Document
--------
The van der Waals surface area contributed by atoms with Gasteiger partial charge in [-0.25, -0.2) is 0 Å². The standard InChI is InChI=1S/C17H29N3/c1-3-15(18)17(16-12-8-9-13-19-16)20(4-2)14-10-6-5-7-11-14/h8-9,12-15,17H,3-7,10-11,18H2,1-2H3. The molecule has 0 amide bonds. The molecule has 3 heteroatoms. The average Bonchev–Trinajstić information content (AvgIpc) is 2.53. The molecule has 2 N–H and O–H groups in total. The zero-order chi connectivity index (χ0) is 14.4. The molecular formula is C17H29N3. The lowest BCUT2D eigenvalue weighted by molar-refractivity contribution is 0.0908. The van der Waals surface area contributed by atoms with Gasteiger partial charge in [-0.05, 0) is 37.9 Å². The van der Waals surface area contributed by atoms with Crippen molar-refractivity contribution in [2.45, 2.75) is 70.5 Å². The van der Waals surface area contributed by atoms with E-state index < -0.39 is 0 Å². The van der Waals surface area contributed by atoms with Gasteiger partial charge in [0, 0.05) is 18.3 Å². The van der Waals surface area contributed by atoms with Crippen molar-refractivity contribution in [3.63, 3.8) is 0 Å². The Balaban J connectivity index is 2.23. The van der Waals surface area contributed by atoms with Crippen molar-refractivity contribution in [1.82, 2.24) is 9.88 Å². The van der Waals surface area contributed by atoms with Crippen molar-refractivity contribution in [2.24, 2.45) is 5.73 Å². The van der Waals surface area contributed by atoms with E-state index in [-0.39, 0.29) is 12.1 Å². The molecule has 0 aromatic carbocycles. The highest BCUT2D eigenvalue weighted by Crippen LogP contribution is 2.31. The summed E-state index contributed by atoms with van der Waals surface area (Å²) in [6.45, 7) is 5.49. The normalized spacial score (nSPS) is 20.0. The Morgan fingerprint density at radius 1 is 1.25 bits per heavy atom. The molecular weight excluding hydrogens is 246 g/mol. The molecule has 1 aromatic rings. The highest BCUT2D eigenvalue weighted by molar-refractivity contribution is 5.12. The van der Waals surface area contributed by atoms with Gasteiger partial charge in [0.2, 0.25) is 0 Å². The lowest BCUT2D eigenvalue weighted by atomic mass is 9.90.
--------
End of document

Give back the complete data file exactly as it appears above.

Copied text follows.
The van der Waals surface area contributed by atoms with Gasteiger partial charge in [-0.25, -0.2) is 0 Å². The standard InChI is InChI=1S/C17H29N3/c1-3-15(18)17(16-12-8-9-13-19-16)20(4-2)14-10-6-5-7-11-14/h8-9,12-15,17H,3-7,10-11,18H2,1-2H3. The molecule has 0 amide bonds. The molecule has 3 heteroatoms. The average Bonchev–Trinajstić information content (AvgIpc) is 2.53. The molecule has 2 N–H and O–H groups in total. The zero-order chi connectivity index (χ0) is 14.4. The molecular formula is C17H29N3. The lowest BCUT2D eigenvalue weighted by molar-refractivity contribution is 0.0908. The van der Waals surface area contributed by atoms with Gasteiger partial charge in [-0.05, 0) is 37.9 Å². The van der Waals surface area contributed by atoms with Crippen molar-refractivity contribution in [2.45, 2.75) is 70.5 Å². The van der Waals surface area contributed by atoms with E-state index < -0.39 is 0 Å². The van der Waals surface area contributed by atoms with Gasteiger partial charge in [0, 0.05) is 18.3 Å². The van der Waals surface area contributed by atoms with Crippen molar-refractivity contribution in [3.63, 3.8) is 0 Å². The Balaban J connectivity index is 2.23. The van der Waals surface area contributed by atoms with Crippen molar-refractivity contribution in [1.82, 2.24) is 9.88 Å². The van der Waals surface area contributed by atoms with Crippen molar-refractivity contribution in [2.24, 2.45) is 5.73 Å². The van der Waals surface area contributed by atoms with E-state index in [-0.39, 0.29) is 12.1 Å². The molecule has 0 aromatic carbocycles. The highest BCUT2D eigenvalue weighted by Crippen LogP contribution is 2.31. The summed E-state index contributed by atoms with van der Waals surface area (Å²) in [6.45, 7) is 5.49. The normalized spacial score (nSPS) is 20.0. The Morgan fingerprint density at radius 1 is 1.25 bits per heavy atom. The molecular weight excluding hydrogens is 246 g/mol. The molecule has 1 aromatic rings. The highest BCUT2D eigenvalue weighted by molar-refractivity contribution is 5.12. The van der Waals surface area contributed by atoms with Gasteiger partial charge in [0.2, 0.25) is 0 Å². The lowest BCUT2D eigenvalue weighted by atomic mass is 9.90.